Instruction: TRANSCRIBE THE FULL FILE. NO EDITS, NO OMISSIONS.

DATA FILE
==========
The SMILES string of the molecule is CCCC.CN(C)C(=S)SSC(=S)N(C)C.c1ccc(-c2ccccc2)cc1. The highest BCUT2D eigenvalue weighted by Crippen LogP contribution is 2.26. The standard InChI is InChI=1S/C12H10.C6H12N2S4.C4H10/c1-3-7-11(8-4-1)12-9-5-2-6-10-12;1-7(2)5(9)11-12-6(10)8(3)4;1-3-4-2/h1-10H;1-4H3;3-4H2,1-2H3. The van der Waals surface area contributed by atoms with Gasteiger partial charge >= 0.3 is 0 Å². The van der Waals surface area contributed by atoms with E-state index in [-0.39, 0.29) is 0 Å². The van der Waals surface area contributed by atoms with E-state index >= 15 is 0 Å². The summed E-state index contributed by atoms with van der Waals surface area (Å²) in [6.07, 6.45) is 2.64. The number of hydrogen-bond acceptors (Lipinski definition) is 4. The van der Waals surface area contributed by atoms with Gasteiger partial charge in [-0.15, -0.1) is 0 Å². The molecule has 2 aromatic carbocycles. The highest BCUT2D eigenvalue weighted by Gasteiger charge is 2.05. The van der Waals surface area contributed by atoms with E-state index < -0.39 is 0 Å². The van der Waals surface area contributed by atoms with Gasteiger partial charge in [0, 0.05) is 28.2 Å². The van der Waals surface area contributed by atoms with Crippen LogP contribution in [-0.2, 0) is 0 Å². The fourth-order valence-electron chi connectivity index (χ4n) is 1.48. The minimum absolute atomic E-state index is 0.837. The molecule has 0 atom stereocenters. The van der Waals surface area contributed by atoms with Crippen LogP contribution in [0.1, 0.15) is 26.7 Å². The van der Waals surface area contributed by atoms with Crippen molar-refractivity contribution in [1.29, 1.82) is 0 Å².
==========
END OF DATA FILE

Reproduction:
The SMILES string of the molecule is CCCC.CN(C)C(=S)SSC(=S)N(C)C.c1ccc(-c2ccccc2)cc1. The highest BCUT2D eigenvalue weighted by Crippen LogP contribution is 2.26. The standard InChI is InChI=1S/C12H10.C6H12N2S4.C4H10/c1-3-7-11(8-4-1)12-9-5-2-6-10-12;1-7(2)5(9)11-12-6(10)8(3)4;1-3-4-2/h1-10H;1-4H3;3-4H2,1-2H3. The van der Waals surface area contributed by atoms with Gasteiger partial charge >= 0.3 is 0 Å². The van der Waals surface area contributed by atoms with E-state index in [-0.39, 0.29) is 0 Å². The van der Waals surface area contributed by atoms with E-state index >= 15 is 0 Å². The summed E-state index contributed by atoms with van der Waals surface area (Å²) in [6.07, 6.45) is 2.64. The number of hydrogen-bond acceptors (Lipinski definition) is 4. The van der Waals surface area contributed by atoms with Gasteiger partial charge in [-0.15, -0.1) is 0 Å². The molecule has 2 aromatic carbocycles. The highest BCUT2D eigenvalue weighted by Gasteiger charge is 2.05. The van der Waals surface area contributed by atoms with E-state index < -0.39 is 0 Å². The van der Waals surface area contributed by atoms with Gasteiger partial charge in [0, 0.05) is 28.2 Å². The van der Waals surface area contributed by atoms with Crippen LogP contribution in [-0.2, 0) is 0 Å². The fourth-order valence-electron chi connectivity index (χ4n) is 1.48. The minimum absolute atomic E-state index is 0.837. The molecule has 0 atom stereocenters. The van der Waals surface area contributed by atoms with Crippen LogP contribution in [0.1, 0.15) is 26.7 Å². The van der Waals surface area contributed by atoms with Crippen molar-refractivity contribution in [1.29, 1.82) is 0 Å².